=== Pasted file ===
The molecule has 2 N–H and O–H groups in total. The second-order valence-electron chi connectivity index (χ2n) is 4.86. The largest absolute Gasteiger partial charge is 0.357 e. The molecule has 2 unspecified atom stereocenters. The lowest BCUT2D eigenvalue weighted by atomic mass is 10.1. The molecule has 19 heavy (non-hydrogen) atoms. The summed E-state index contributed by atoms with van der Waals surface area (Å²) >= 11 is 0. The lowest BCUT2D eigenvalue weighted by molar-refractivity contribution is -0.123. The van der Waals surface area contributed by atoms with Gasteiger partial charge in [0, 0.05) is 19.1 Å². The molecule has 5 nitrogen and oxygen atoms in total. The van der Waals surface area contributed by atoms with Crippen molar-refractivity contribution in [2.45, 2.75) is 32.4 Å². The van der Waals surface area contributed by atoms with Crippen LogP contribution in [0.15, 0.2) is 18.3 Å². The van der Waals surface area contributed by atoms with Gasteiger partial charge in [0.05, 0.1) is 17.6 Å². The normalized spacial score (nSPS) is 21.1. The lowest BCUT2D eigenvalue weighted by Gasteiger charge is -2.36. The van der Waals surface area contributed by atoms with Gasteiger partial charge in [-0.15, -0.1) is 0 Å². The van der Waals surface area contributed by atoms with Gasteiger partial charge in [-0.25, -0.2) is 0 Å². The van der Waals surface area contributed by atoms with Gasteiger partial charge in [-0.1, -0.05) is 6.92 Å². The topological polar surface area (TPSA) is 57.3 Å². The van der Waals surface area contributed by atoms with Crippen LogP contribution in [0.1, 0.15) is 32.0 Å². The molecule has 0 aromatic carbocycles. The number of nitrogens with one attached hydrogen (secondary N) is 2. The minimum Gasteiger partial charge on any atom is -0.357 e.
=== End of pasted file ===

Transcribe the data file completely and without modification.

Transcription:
The molecule has 2 N–H and O–H groups in total. The second-order valence-electron chi connectivity index (χ2n) is 4.86. The largest absolute Gasteiger partial charge is 0.357 e. The molecule has 2 unspecified atom stereocenters. The lowest BCUT2D eigenvalue weighted by atomic mass is 10.1. The molecule has 19 heavy (non-hydrogen) atoms. The summed E-state index contributed by atoms with van der Waals surface area (Å²) >= 11 is 0. The lowest BCUT2D eigenvalue weighted by molar-refractivity contribution is -0.123. The van der Waals surface area contributed by atoms with Gasteiger partial charge in [0, 0.05) is 19.1 Å². The molecule has 5 nitrogen and oxygen atoms in total. The van der Waals surface area contributed by atoms with Crippen molar-refractivity contribution in [2.45, 2.75) is 32.4 Å². The van der Waals surface area contributed by atoms with Crippen LogP contribution in [0.15, 0.2) is 18.3 Å². The van der Waals surface area contributed by atoms with Gasteiger partial charge in [0.05, 0.1) is 17.6 Å². The normalized spacial score (nSPS) is 21.1. The lowest BCUT2D eigenvalue weighted by Gasteiger charge is -2.36. The van der Waals surface area contributed by atoms with Gasteiger partial charge in [-0.15, -0.1) is 0 Å². The van der Waals surface area contributed by atoms with Gasteiger partial charge in [-0.25, -0.2) is 0 Å². The van der Waals surface area contributed by atoms with Gasteiger partial charge in [-0.1, -0.05) is 6.92 Å². The topological polar surface area (TPSA) is 57.3 Å². The van der Waals surface area contributed by atoms with Crippen LogP contribution in [0.1, 0.15) is 32.0 Å². The molecule has 0 aromatic carbocycles. The number of nitrogens with one attached hydrogen (secondary N) is 2. The minimum Gasteiger partial charge on any atom is -0.357 e.